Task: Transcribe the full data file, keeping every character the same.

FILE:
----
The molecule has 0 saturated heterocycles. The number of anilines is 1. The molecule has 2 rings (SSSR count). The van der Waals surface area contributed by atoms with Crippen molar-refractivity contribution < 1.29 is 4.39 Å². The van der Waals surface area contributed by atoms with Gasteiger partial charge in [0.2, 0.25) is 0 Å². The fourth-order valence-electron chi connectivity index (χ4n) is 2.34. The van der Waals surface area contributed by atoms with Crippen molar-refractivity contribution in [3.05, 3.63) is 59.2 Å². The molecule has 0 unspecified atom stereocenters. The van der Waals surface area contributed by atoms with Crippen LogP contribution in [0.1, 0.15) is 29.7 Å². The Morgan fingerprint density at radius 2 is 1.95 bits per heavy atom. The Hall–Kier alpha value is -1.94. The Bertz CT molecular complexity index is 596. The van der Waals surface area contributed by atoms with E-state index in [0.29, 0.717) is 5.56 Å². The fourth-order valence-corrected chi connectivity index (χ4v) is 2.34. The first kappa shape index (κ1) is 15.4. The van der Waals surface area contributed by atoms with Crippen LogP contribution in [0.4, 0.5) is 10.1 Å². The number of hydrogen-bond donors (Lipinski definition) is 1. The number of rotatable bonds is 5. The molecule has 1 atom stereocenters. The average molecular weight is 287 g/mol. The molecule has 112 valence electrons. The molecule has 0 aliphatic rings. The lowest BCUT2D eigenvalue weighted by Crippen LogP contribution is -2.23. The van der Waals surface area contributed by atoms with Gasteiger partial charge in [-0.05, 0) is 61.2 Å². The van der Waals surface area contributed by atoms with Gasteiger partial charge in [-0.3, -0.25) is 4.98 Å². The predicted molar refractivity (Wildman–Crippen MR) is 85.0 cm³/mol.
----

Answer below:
The molecule has 0 saturated heterocycles. The number of anilines is 1. The molecule has 2 rings (SSSR count). The van der Waals surface area contributed by atoms with Crippen molar-refractivity contribution < 1.29 is 4.39 Å². The van der Waals surface area contributed by atoms with Gasteiger partial charge in [0.2, 0.25) is 0 Å². The fourth-order valence-electron chi connectivity index (χ4n) is 2.34. The van der Waals surface area contributed by atoms with Crippen molar-refractivity contribution in [3.05, 3.63) is 59.2 Å². The molecule has 0 unspecified atom stereocenters. The van der Waals surface area contributed by atoms with Crippen LogP contribution in [0.1, 0.15) is 29.7 Å². The Morgan fingerprint density at radius 2 is 1.95 bits per heavy atom. The Hall–Kier alpha value is -1.94. The Bertz CT molecular complexity index is 596. The van der Waals surface area contributed by atoms with E-state index in [0.29, 0.717) is 5.56 Å². The fourth-order valence-corrected chi connectivity index (χ4v) is 2.34. The first kappa shape index (κ1) is 15.4. The van der Waals surface area contributed by atoms with Crippen LogP contribution in [0.4, 0.5) is 10.1 Å². The number of hydrogen-bond donors (Lipinski definition) is 1. The number of rotatable bonds is 5. The molecule has 1 atom stereocenters. The average molecular weight is 287 g/mol. The molecule has 112 valence electrons. The molecule has 0 aliphatic rings. The lowest BCUT2D eigenvalue weighted by Crippen LogP contribution is -2.23. The van der Waals surface area contributed by atoms with Gasteiger partial charge in [-0.05, 0) is 61.2 Å². The van der Waals surface area contributed by atoms with Gasteiger partial charge in [-0.3, -0.25) is 4.98 Å². The predicted molar refractivity (Wildman–Crippen MR) is 85.0 cm³/mol.